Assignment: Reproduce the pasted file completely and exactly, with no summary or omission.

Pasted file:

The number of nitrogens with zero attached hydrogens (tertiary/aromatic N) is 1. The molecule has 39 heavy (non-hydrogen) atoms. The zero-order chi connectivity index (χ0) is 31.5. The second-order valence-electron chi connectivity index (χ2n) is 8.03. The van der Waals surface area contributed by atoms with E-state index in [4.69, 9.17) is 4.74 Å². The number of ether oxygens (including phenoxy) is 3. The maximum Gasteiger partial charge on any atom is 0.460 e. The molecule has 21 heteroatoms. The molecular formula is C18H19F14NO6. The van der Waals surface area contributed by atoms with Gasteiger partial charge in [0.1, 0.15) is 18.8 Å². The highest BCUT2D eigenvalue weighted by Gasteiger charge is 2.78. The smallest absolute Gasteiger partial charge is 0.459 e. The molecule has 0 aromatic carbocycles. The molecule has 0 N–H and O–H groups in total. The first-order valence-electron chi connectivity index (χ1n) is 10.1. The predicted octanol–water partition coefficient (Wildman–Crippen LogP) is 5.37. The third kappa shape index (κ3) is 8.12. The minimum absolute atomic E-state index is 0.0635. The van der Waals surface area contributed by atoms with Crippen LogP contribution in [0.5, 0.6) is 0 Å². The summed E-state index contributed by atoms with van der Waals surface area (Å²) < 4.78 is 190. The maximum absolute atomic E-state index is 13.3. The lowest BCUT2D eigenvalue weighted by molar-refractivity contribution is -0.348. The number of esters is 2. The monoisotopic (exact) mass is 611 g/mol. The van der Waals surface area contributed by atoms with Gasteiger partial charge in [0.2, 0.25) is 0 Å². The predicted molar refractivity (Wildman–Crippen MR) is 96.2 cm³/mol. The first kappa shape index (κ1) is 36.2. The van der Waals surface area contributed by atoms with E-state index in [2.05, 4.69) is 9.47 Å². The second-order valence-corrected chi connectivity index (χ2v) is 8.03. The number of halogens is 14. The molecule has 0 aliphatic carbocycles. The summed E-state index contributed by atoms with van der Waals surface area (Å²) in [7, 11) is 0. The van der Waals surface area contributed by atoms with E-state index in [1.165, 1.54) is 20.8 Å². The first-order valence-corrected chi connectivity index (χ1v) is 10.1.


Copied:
The number of nitrogens with zero attached hydrogens (tertiary/aromatic N) is 1. The molecule has 39 heavy (non-hydrogen) atoms. The zero-order chi connectivity index (χ0) is 31.5. The second-order valence-electron chi connectivity index (χ2n) is 8.03. The van der Waals surface area contributed by atoms with E-state index in [4.69, 9.17) is 4.74 Å². The number of ether oxygens (including phenoxy) is 3. The maximum Gasteiger partial charge on any atom is 0.460 e. The molecule has 21 heteroatoms. The molecular formula is C18H19F14NO6. The van der Waals surface area contributed by atoms with Gasteiger partial charge in [0.1, 0.15) is 18.8 Å². The highest BCUT2D eigenvalue weighted by Gasteiger charge is 2.78. The smallest absolute Gasteiger partial charge is 0.459 e. The molecule has 0 aromatic carbocycles. The molecule has 0 N–H and O–H groups in total. The first-order valence-electron chi connectivity index (χ1n) is 10.1. The predicted octanol–water partition coefficient (Wildman–Crippen LogP) is 5.37. The third kappa shape index (κ3) is 8.12. The minimum absolute atomic E-state index is 0.0635. The van der Waals surface area contributed by atoms with Crippen LogP contribution in [0.5, 0.6) is 0 Å². The summed E-state index contributed by atoms with van der Waals surface area (Å²) < 4.78 is 190. The maximum absolute atomic E-state index is 13.3. The lowest BCUT2D eigenvalue weighted by molar-refractivity contribution is -0.348. The number of esters is 2. The monoisotopic (exact) mass is 611 g/mol. The van der Waals surface area contributed by atoms with Gasteiger partial charge in [0.2, 0.25) is 0 Å². The predicted molar refractivity (Wildman–Crippen MR) is 96.2 cm³/mol. The first kappa shape index (κ1) is 36.2. The van der Waals surface area contributed by atoms with E-state index in [2.05, 4.69) is 9.47 Å². The second-order valence-corrected chi connectivity index (χ2v) is 8.03. The number of halogens is 14. The molecule has 0 aliphatic carbocycles. The summed E-state index contributed by atoms with van der Waals surface area (Å²) in [7, 11) is 0. The van der Waals surface area contributed by atoms with E-state index in [1.165, 1.54) is 20.8 Å². The first-order valence-corrected chi connectivity index (χ1v) is 10.1.